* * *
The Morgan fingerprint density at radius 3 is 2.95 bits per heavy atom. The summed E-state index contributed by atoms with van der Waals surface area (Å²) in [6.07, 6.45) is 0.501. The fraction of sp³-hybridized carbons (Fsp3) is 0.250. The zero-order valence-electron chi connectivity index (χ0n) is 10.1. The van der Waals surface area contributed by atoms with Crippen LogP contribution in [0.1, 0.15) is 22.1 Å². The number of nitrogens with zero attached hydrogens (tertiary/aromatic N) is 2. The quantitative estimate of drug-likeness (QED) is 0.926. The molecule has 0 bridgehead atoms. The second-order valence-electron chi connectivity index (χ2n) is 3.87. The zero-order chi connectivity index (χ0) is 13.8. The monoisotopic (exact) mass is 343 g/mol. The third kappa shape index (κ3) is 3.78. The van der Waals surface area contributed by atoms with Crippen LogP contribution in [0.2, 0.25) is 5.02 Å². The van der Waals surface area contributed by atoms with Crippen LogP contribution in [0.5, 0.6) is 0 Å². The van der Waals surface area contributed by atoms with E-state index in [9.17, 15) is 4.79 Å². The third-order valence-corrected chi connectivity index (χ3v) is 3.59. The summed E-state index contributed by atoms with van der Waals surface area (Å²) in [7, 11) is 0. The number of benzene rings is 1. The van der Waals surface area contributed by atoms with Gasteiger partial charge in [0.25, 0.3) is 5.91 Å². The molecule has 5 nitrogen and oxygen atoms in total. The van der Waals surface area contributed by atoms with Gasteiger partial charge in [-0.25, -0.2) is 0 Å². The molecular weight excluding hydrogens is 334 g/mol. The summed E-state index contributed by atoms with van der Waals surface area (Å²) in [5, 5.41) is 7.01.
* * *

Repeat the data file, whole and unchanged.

The Morgan fingerprint density at radius 3 is 2.95 bits per heavy atom. The summed E-state index contributed by atoms with van der Waals surface area (Å²) in [6.07, 6.45) is 0.501. The fraction of sp³-hybridized carbons (Fsp3) is 0.250. The zero-order valence-electron chi connectivity index (χ0n) is 10.1. The van der Waals surface area contributed by atoms with Crippen LogP contribution in [0.1, 0.15) is 22.1 Å². The number of nitrogens with zero attached hydrogens (tertiary/aromatic N) is 2. The quantitative estimate of drug-likeness (QED) is 0.926. The molecule has 0 bridgehead atoms. The second-order valence-electron chi connectivity index (χ2n) is 3.87. The zero-order chi connectivity index (χ0) is 13.8. The monoisotopic (exact) mass is 343 g/mol. The third kappa shape index (κ3) is 3.78. The van der Waals surface area contributed by atoms with Crippen LogP contribution in [0.2, 0.25) is 5.02 Å². The van der Waals surface area contributed by atoms with Crippen LogP contribution in [0.5, 0.6) is 0 Å². The van der Waals surface area contributed by atoms with E-state index in [9.17, 15) is 4.79 Å². The third-order valence-corrected chi connectivity index (χ3v) is 3.59. The summed E-state index contributed by atoms with van der Waals surface area (Å²) in [7, 11) is 0. The number of benzene rings is 1. The van der Waals surface area contributed by atoms with Gasteiger partial charge in [0.25, 0.3) is 5.91 Å². The molecule has 5 nitrogen and oxygen atoms in total. The van der Waals surface area contributed by atoms with Gasteiger partial charge in [-0.25, -0.2) is 0 Å². The molecular weight excluding hydrogens is 334 g/mol. The summed E-state index contributed by atoms with van der Waals surface area (Å²) in [5, 5.41) is 7.01.